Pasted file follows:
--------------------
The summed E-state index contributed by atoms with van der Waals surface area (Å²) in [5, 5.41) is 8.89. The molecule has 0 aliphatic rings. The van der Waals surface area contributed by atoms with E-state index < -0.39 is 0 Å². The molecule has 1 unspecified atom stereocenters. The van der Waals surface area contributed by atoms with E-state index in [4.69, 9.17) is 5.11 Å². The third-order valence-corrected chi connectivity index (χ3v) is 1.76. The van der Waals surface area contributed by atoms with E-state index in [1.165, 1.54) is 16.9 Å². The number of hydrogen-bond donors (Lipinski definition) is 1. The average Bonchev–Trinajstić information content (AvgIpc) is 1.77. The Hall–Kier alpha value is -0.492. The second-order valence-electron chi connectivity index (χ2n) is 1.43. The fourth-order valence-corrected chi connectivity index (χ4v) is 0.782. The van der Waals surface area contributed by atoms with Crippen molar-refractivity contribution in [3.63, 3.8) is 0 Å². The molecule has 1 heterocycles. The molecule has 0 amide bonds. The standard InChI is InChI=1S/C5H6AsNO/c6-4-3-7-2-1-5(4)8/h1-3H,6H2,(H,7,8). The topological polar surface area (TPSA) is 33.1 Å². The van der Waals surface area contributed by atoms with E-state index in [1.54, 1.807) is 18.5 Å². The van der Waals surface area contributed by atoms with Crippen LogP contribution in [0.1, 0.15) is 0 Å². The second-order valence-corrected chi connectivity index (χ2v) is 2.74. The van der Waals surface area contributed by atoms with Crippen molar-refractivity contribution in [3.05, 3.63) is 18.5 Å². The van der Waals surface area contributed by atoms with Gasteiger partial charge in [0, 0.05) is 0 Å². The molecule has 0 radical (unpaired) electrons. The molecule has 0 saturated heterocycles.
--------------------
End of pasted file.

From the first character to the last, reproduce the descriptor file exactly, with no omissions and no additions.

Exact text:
The summed E-state index contributed by atoms with van der Waals surface area (Å²) in [5, 5.41) is 8.89. The molecule has 0 aliphatic rings. The van der Waals surface area contributed by atoms with E-state index < -0.39 is 0 Å². The molecule has 1 unspecified atom stereocenters. The van der Waals surface area contributed by atoms with E-state index in [4.69, 9.17) is 5.11 Å². The third-order valence-corrected chi connectivity index (χ3v) is 1.76. The van der Waals surface area contributed by atoms with E-state index in [1.165, 1.54) is 16.9 Å². The number of hydrogen-bond donors (Lipinski definition) is 1. The average Bonchev–Trinajstić information content (AvgIpc) is 1.77. The Hall–Kier alpha value is -0.492. The second-order valence-electron chi connectivity index (χ2n) is 1.43. The fourth-order valence-corrected chi connectivity index (χ4v) is 0.782. The van der Waals surface area contributed by atoms with Crippen molar-refractivity contribution in [3.63, 3.8) is 0 Å². The molecule has 1 heterocycles. The molecule has 0 amide bonds. The standard InChI is InChI=1S/C5H6AsNO/c6-4-3-7-2-1-5(4)8/h1-3H,6H2,(H,7,8). The topological polar surface area (TPSA) is 33.1 Å². The van der Waals surface area contributed by atoms with E-state index in [1.54, 1.807) is 18.5 Å². The van der Waals surface area contributed by atoms with Crippen LogP contribution in [0.1, 0.15) is 0 Å². The second-order valence-corrected chi connectivity index (χ2v) is 2.74. The van der Waals surface area contributed by atoms with Crippen molar-refractivity contribution in [3.05, 3.63) is 18.5 Å². The van der Waals surface area contributed by atoms with Gasteiger partial charge in [0, 0.05) is 0 Å². The molecule has 0 radical (unpaired) electrons. The molecule has 0 saturated heterocycles.